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Northern Manhattan congressman Charles Rangel is currently being investigated by a House ethics committee for accepting donations from a company receiving tax breaks, which he had facilitated, for a center at City College that will carry Rangel's name. Last week The New York Times reported on Rangel's shifting positions regarding the taxation of companies that left the United States in 2002, in the wake of 9/11, to avoid tax increases then being proposed by congress. At the center of the controversy is a company, Nabors Industries, whose chief executive donated large amounts of money to CCNY (The City College of New York) for a graduate school being planned that will carry Rangel's name.

Eugene Isenberg, chief executive of Nabors Industries, donated $100,000 to CCNY for a planned graduate program titled "The Charles B. Rangel Center for Public Service." $1 million in donations were promised by Isenberg in 2006, this donation following that promise. As this was happening Rangel's policy shifted, with him now against retroactive tax increases for companies like Nabors which ignored congress and conducted business outside of the country.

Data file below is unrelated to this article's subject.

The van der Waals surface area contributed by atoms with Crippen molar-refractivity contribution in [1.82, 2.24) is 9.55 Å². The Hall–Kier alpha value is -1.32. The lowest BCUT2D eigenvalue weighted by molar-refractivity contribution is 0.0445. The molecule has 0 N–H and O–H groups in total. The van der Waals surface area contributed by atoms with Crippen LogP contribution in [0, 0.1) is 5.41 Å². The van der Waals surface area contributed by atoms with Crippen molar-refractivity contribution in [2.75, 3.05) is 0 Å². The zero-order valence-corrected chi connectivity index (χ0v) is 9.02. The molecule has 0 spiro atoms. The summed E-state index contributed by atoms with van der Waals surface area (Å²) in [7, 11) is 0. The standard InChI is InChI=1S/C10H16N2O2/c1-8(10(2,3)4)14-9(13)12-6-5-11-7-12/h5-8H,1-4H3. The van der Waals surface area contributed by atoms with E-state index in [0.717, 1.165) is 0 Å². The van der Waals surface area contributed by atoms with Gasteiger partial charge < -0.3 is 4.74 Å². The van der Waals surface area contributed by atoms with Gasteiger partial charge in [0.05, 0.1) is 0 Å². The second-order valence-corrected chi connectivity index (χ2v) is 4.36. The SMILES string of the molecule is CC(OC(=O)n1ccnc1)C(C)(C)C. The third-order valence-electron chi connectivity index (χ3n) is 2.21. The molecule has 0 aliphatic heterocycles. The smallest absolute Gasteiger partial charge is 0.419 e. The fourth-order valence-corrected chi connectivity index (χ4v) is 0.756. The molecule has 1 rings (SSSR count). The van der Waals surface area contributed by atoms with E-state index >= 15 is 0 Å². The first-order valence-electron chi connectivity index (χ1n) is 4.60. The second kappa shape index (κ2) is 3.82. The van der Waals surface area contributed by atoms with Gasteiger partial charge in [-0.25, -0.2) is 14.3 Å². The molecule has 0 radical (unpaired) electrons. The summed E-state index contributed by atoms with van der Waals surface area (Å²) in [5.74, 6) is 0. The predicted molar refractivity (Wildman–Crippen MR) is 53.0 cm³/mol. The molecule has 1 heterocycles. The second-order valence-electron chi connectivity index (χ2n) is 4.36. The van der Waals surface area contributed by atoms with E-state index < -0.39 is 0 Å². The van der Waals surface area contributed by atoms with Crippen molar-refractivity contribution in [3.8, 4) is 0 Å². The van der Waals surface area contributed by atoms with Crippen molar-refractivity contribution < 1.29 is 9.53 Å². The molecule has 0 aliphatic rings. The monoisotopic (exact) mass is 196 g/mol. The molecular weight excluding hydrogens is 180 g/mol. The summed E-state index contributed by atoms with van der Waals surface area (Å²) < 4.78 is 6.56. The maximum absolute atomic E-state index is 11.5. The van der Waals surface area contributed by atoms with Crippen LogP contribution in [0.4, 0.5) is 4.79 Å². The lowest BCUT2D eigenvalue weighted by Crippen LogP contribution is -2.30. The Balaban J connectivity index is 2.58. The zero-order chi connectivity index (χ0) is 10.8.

Rangel's�response�to the Times was�completely torn apart�by the paper yesterday, which basically re-stated facts from the original article by littering Rangel's response with citations corresponding to their rebuttals of Rangel's letter to the editor.�

Did congressman Rangel save Nabors millions of dollars in taxes as a good gesture to get some cash for The Rangel Center? Or is this all just one big misunderstanding?

Hopefully we'll have an official answer soon. A House ethics committee has�been investigating Rangel for months�already. With his portfolio of scandals now taking an uglier form Nancy Pelosi and the Democrats are under more pressure to sort out the northern Manhattan congressman soon. If not they face a potentially�embarrassing�situation if the investigation shows no results.

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